A word of caution here: If you plan on pushing boost beyond 40 psi, which is something compound turbos will definitely do, use ARP cylinder-head studs and O-ring the head. “If that’s not done,” warns Source Automotive’s manager Bill Allen, “the head is going to lift—or worse. Guaranteed.”
Robert put our F-250 back on the dyno to see what the final numbers are with all the changes. The resulting 506 hp and 864 lb-ft made us smile. But what makes us even happier is the fact that EGT will probably never get anywhere near concerning levels when towing heavy loads.
Photo 5/27   |   The first task is removing and then drilling and tapping the oil cooler housing (installed when we swapped the Cummins into the F-250 in 2017) to facilitate adding two ¼-inch pipe fittings for the compound turbo’s feed lines. A 7/16-inch hole is drilled into the galley for the upper fitting, 1 inch from the center of the stock fitting.
Photo 6/27   |   We also removed a lower freeze plug on the passenger side of the engine. The hole is used for the turbo’s oil-return line after the compounds are installed.
Photo 7/27   |   Installing compound turbos requires placing the primary (atmospheric) turbo in first. The S472SX-E is a tight fit and requires a second person underneath to help mount it to the high-pressure turbo that sits above it.
Photo 8/27   |   To keep airflow maximized, we’re using BD’s X-Flow Intake. It has a smooth flow and pre-tapped ports for boost-gauge fittings. Many of the parts are powdercoated (by Double R Powder Coating in Sutherlin, Oregon) to add some color under the hood.
Photo 9/27   |   A must for this installation is using the 23-degree exhaust manifold, which keeps the turbos as close to the block as possible. This BD Pulse Flow version has better exhaust flow and uses a three-piece design that doesn’t crack over time from the constant heat expansion and contraction.
Photo 10/27   |   The BorgWarner SX358 is fitted with an ultra-light 7/7 FMW compressor wheel and is capable of grabbing a ton of air while keeping the airflow smooth. The billet wheel is also strong enough to endure the stresses of centrifugal forces created by speeds as high as 250,000 rpm.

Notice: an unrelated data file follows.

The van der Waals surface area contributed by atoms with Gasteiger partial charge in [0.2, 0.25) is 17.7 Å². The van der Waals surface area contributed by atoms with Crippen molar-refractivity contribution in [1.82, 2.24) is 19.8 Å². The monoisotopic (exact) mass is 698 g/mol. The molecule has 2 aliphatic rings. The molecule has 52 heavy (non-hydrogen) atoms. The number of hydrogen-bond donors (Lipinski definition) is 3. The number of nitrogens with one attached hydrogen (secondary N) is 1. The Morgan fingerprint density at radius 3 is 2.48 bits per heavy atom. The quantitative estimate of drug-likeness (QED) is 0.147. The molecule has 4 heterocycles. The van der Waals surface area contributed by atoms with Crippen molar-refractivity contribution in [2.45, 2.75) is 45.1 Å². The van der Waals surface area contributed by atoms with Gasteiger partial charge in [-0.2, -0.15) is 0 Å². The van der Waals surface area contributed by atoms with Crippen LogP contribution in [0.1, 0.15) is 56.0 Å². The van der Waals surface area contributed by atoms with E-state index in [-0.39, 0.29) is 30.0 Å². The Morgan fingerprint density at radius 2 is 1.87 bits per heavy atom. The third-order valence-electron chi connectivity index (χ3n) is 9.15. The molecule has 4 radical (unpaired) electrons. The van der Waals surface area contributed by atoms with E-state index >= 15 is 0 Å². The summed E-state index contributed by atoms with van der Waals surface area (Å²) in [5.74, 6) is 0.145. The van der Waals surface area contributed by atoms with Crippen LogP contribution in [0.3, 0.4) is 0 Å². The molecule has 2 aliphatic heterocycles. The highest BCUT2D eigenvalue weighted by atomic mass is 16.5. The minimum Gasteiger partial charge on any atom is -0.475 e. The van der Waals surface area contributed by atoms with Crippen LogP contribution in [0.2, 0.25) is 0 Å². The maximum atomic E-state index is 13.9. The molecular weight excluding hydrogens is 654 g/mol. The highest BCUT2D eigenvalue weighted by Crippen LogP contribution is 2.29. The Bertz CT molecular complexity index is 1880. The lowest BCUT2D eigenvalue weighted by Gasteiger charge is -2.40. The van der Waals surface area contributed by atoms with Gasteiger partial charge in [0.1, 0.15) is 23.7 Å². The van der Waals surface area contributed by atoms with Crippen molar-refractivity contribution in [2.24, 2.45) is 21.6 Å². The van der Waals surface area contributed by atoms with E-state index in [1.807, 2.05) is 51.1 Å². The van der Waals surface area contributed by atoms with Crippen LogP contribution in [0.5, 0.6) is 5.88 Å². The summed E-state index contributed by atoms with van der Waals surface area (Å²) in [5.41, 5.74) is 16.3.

Photo 11/27   |   The actual installation of the turbos is relatively easy. Setting the secondary “high-pressure” S358 in place and bolting it to the new intake only takes a couple of minutes.
Photo 12/27   |   Connecting the two turbos requires removing the truck’s inner fender and having a buddy crawl underneath to lift up the bulky S472SX-E so it can be bolted to the smaller high-pressure ’charger. Working space at this point of the installation is at a premium.
Photo 13/27   |   Here’s the main reason why the 23-degree exhaust is used. Notice how close to the 472 the Cummins block sits. When positioned correctly, there should be about a ½ inch of space between the lower turbo and the block. The downside of such a close fit is that it requires the pyrometer probes to be relocated to the top of the exhaust manifold instead of utilizing the pre-tapped ports underneath.
Photo 14/27   |   After we install both turbos, the S358’s compressor housing is rotated 180 degrees counter-clockwise to align with the charge-air cooler. We built our own plumbing for the cooler and air intake.
Photo 15/27   |   GOS Performance’s air-feed tube connects the primary and secondary turbos and creates a smooth path for the compressed air to flow.
Photo 16/27   |   Routing the oil feed and return lines takes a little time, as the oil cooler has to be reinstalled and the new fittings angled just right to fit the space. Note how we have the 45-degree cooler fittings angled and hoses routed.